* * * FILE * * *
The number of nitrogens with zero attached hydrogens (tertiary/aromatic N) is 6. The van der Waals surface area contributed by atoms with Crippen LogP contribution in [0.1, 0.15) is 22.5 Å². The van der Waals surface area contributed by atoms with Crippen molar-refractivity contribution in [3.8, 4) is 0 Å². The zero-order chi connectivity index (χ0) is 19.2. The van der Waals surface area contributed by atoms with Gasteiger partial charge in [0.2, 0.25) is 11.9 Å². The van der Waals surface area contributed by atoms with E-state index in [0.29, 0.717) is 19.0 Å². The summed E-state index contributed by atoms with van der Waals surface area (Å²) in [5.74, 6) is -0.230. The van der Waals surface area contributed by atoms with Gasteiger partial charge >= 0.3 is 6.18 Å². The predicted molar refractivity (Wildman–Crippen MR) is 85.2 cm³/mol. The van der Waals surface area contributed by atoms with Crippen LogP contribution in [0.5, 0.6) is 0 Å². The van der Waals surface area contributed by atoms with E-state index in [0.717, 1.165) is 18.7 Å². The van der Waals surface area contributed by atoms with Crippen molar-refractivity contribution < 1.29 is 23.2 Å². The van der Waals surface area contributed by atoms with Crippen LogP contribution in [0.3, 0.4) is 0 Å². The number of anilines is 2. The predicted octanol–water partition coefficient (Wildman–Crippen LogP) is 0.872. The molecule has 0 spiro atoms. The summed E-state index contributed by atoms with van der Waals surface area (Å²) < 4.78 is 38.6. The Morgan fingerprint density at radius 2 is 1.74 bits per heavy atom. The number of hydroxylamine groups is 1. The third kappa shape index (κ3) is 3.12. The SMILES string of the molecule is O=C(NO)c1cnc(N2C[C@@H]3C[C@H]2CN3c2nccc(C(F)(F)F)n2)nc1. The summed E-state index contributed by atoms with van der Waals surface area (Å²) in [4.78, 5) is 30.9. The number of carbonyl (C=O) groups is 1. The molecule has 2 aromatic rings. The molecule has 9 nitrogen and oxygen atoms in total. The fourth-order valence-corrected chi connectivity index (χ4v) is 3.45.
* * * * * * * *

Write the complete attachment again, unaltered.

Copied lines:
The number of nitrogens with zero attached hydrogens (tertiary/aromatic N) is 6. The van der Waals surface area contributed by atoms with Crippen LogP contribution in [0.1, 0.15) is 22.5 Å². The van der Waals surface area contributed by atoms with Crippen molar-refractivity contribution in [3.8, 4) is 0 Å². The zero-order chi connectivity index (χ0) is 19.2. The van der Waals surface area contributed by atoms with Gasteiger partial charge in [0.2, 0.25) is 11.9 Å². The van der Waals surface area contributed by atoms with E-state index in [0.29, 0.717) is 19.0 Å². The summed E-state index contributed by atoms with van der Waals surface area (Å²) in [5.74, 6) is -0.230. The van der Waals surface area contributed by atoms with Gasteiger partial charge >= 0.3 is 6.18 Å². The predicted molar refractivity (Wildman–Crippen MR) is 85.2 cm³/mol. The van der Waals surface area contributed by atoms with Crippen LogP contribution in [0.5, 0.6) is 0 Å². The van der Waals surface area contributed by atoms with E-state index in [0.717, 1.165) is 18.7 Å². The van der Waals surface area contributed by atoms with Crippen molar-refractivity contribution < 1.29 is 23.2 Å². The van der Waals surface area contributed by atoms with Crippen LogP contribution in [0.3, 0.4) is 0 Å². The number of anilines is 2. The predicted octanol–water partition coefficient (Wildman–Crippen LogP) is 0.872. The molecule has 0 spiro atoms. The summed E-state index contributed by atoms with van der Waals surface area (Å²) < 4.78 is 38.6. The Morgan fingerprint density at radius 2 is 1.74 bits per heavy atom. The number of hydroxylamine groups is 1. The third kappa shape index (κ3) is 3.12. The SMILES string of the molecule is O=C(NO)c1cnc(N2C[C@@H]3C[C@H]2CN3c2nccc(C(F)(F)F)n2)nc1. The summed E-state index contributed by atoms with van der Waals surface area (Å²) in [4.78, 5) is 30.9. The number of carbonyl (C=O) groups is 1. The molecule has 2 aromatic rings. The molecule has 9 nitrogen and oxygen atoms in total. The fourth-order valence-corrected chi connectivity index (χ4v) is 3.45.